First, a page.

One-hundred years ago a high school was built at the corner of Orchard and Armitage (then Center Street), right in the heart of Lincoln Park, a growing community on Chicago’s north side. As the city of Chicago recovered from the Great Fire and began to prosper again, many citizens were moving north where land was fairly cheap. A number of elementary schools, a university, hospitals, churches and other institutions already had been established in the area, but there was a need for a high school.
The history of the school actually begins when North Division High School was established in 1875 as the first north side high school in the city of Chicago. It was one of three division high schools – the North, South, and West – opened to supplement Chicago’s first high school, Central High School, which had become inadequate to meet the needs of Chicago’s growing population. North Division was first located at 1130 North State (State and Elm) in five rooms of the Sheldon School. In 1884, in order to accommodate the expanding enrollment, the school was moved to larger quarters at Wells and Wendell Streets. This building later became the Sexton School.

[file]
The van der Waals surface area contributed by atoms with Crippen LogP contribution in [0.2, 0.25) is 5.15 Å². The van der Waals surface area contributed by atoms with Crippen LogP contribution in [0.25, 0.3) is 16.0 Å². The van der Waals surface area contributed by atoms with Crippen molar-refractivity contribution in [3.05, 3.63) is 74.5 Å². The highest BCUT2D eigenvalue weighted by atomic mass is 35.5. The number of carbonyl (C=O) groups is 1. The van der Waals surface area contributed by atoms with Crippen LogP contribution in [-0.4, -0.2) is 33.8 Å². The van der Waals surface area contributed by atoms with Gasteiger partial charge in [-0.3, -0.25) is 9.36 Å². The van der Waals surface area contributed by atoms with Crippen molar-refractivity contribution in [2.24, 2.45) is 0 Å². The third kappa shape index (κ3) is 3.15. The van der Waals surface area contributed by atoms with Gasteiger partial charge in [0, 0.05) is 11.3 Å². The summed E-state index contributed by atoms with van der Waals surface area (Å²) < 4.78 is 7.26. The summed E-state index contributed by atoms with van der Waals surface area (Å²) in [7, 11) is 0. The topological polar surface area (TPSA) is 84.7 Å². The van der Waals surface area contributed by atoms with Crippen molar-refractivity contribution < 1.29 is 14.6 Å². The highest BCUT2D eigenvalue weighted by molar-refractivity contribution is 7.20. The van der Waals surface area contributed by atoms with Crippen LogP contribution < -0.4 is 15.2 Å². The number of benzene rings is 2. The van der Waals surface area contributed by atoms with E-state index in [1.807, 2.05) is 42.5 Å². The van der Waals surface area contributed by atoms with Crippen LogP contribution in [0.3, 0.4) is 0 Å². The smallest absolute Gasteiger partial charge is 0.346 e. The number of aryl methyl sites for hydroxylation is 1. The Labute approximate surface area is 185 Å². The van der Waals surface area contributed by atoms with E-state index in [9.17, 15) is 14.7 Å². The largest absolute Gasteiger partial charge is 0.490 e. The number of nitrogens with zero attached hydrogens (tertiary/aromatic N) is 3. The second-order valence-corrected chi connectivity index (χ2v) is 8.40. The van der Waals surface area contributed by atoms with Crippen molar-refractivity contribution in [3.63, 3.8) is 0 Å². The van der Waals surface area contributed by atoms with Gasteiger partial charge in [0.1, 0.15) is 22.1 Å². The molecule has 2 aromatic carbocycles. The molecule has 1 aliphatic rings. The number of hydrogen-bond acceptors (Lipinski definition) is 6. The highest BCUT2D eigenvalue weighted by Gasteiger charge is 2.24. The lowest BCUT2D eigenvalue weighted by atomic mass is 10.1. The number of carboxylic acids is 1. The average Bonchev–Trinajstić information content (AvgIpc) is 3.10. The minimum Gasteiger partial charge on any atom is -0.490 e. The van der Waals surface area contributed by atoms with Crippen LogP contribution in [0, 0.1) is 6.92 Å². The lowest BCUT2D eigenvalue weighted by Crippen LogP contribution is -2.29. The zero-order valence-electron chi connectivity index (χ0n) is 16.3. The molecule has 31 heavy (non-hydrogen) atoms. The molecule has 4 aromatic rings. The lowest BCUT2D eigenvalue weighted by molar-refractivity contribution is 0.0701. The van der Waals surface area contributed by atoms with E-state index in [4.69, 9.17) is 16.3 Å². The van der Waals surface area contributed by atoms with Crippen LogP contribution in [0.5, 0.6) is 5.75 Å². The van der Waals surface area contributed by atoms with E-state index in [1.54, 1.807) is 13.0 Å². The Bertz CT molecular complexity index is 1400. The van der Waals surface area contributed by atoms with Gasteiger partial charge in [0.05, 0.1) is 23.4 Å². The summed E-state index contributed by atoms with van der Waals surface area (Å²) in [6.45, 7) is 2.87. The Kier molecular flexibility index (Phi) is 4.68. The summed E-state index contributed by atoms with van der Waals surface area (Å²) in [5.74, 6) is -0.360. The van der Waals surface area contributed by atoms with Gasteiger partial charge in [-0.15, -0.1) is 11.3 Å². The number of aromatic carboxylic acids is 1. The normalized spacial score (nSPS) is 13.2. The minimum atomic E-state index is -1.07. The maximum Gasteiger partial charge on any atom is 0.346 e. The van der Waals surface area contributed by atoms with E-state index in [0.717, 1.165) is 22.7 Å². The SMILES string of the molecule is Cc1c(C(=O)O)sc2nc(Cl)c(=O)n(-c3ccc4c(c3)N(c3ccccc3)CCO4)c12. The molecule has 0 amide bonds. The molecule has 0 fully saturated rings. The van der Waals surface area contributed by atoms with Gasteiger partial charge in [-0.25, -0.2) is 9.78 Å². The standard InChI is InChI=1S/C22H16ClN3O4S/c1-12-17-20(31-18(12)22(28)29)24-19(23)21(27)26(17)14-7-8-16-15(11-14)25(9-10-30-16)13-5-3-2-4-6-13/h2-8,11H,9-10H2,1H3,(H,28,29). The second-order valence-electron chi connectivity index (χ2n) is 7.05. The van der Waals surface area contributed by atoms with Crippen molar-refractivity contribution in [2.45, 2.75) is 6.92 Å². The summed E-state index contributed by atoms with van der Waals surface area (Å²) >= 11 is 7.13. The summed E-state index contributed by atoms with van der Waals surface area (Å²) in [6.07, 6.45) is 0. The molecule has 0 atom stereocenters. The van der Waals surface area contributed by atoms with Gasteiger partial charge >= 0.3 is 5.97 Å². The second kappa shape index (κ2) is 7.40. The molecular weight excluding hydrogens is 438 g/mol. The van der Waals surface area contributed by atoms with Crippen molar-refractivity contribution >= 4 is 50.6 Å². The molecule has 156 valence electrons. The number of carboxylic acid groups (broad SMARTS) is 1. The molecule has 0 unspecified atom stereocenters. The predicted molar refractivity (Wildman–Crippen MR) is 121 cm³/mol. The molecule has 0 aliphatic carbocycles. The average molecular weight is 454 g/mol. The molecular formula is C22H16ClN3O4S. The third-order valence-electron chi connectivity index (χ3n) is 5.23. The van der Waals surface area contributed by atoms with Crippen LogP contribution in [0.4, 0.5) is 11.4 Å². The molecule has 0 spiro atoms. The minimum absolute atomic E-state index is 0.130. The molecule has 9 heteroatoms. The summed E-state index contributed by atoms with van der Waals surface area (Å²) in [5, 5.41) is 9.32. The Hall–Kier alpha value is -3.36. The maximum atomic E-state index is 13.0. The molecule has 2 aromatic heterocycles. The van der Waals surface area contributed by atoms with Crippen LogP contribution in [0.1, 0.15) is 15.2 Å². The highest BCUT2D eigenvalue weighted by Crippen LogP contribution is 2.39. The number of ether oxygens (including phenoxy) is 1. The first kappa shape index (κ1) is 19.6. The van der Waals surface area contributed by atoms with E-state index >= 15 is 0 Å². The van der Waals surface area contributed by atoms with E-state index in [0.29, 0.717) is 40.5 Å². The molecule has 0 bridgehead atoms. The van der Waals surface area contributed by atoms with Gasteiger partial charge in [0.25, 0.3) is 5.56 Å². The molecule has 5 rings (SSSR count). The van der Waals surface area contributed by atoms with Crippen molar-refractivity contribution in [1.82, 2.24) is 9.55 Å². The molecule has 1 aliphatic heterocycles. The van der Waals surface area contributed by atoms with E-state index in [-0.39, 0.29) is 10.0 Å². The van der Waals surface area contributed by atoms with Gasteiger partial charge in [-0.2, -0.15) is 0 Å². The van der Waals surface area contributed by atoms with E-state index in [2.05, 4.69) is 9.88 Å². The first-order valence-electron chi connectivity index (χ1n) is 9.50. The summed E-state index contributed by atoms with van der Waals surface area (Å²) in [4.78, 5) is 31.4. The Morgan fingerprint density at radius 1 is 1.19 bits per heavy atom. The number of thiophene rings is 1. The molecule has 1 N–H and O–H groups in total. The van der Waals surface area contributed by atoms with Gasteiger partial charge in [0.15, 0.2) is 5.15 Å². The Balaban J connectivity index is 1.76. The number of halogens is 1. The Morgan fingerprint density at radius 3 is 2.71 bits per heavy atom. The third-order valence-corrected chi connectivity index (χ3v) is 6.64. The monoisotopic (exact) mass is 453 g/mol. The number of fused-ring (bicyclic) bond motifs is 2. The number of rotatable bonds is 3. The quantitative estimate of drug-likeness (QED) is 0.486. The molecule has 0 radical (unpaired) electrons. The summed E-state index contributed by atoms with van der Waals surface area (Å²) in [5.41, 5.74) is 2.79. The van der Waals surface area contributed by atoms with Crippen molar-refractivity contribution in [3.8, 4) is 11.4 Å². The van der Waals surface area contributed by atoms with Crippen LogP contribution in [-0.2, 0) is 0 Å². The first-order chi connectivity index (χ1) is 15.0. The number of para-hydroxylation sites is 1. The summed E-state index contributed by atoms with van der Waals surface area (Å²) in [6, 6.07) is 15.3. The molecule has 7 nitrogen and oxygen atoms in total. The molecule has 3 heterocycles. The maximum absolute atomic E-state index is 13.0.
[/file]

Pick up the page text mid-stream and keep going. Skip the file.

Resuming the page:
As the new century approached, it became clear more space was needed, and the erection of a new building at the current location was begun in 1899. In 1900 the school officially opened and was renamed Robert A. Waller High School. However, for another two decades, the school continued to be referred to as North Division as well as by its new name. Its Greek revival style, in keeping with the grand architectural style of the 1893 Columbian Exposition, made it a striking addition to the community.
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